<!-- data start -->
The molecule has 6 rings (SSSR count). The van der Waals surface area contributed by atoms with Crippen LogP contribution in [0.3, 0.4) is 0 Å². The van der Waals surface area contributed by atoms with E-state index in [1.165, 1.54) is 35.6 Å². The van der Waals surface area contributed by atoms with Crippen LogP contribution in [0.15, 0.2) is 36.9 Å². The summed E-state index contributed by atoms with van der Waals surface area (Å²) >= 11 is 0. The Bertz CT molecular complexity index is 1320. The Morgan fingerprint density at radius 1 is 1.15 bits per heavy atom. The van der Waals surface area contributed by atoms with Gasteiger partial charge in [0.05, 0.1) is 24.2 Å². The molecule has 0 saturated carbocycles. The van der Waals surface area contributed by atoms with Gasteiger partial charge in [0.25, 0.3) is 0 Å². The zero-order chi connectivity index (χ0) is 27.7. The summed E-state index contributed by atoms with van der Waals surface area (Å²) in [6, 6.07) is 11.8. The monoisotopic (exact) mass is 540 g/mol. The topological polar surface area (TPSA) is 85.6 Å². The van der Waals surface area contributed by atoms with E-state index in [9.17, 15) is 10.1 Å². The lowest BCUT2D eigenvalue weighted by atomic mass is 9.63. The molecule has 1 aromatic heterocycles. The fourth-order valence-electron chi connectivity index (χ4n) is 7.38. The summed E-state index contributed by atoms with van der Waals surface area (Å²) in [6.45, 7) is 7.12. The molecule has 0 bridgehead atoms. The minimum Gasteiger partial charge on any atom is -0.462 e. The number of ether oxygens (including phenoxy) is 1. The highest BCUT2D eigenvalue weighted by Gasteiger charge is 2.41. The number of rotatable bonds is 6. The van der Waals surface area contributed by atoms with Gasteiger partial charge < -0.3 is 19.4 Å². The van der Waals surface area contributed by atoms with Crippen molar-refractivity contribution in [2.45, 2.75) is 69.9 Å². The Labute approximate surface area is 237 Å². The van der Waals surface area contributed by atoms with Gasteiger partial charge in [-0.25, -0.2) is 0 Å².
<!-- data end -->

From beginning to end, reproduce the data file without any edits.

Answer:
The molecule has 6 rings (SSSR count). The van der Waals surface area contributed by atoms with Crippen LogP contribution in [0.3, 0.4) is 0 Å². The van der Waals surface area contributed by atoms with E-state index in [1.165, 1.54) is 35.6 Å². The van der Waals surface area contributed by atoms with Crippen LogP contribution in [0.15, 0.2) is 36.9 Å². The summed E-state index contributed by atoms with van der Waals surface area (Å²) >= 11 is 0. The Bertz CT molecular complexity index is 1320. The Morgan fingerprint density at radius 1 is 1.15 bits per heavy atom. The van der Waals surface area contributed by atoms with Gasteiger partial charge in [0.05, 0.1) is 24.2 Å². The molecule has 0 saturated carbocycles. The van der Waals surface area contributed by atoms with Gasteiger partial charge in [0.25, 0.3) is 0 Å². The zero-order chi connectivity index (χ0) is 27.7. The summed E-state index contributed by atoms with van der Waals surface area (Å²) in [6, 6.07) is 11.8. The monoisotopic (exact) mass is 540 g/mol. The topological polar surface area (TPSA) is 85.6 Å². The van der Waals surface area contributed by atoms with E-state index in [9.17, 15) is 10.1 Å². The lowest BCUT2D eigenvalue weighted by atomic mass is 9.63. The molecule has 1 aromatic heterocycles. The fourth-order valence-electron chi connectivity index (χ4n) is 7.38. The summed E-state index contributed by atoms with van der Waals surface area (Å²) in [6.45, 7) is 7.12. The molecule has 0 bridgehead atoms. The minimum Gasteiger partial charge on any atom is -0.462 e. The number of ether oxygens (including phenoxy) is 1. The highest BCUT2D eigenvalue weighted by Gasteiger charge is 2.41. The number of rotatable bonds is 6. The van der Waals surface area contributed by atoms with Gasteiger partial charge < -0.3 is 19.4 Å². The van der Waals surface area contributed by atoms with Crippen molar-refractivity contribution in [2.45, 2.75) is 69.9 Å². The Labute approximate surface area is 237 Å². The van der Waals surface area contributed by atoms with Gasteiger partial charge in [-0.25, -0.2) is 0 Å².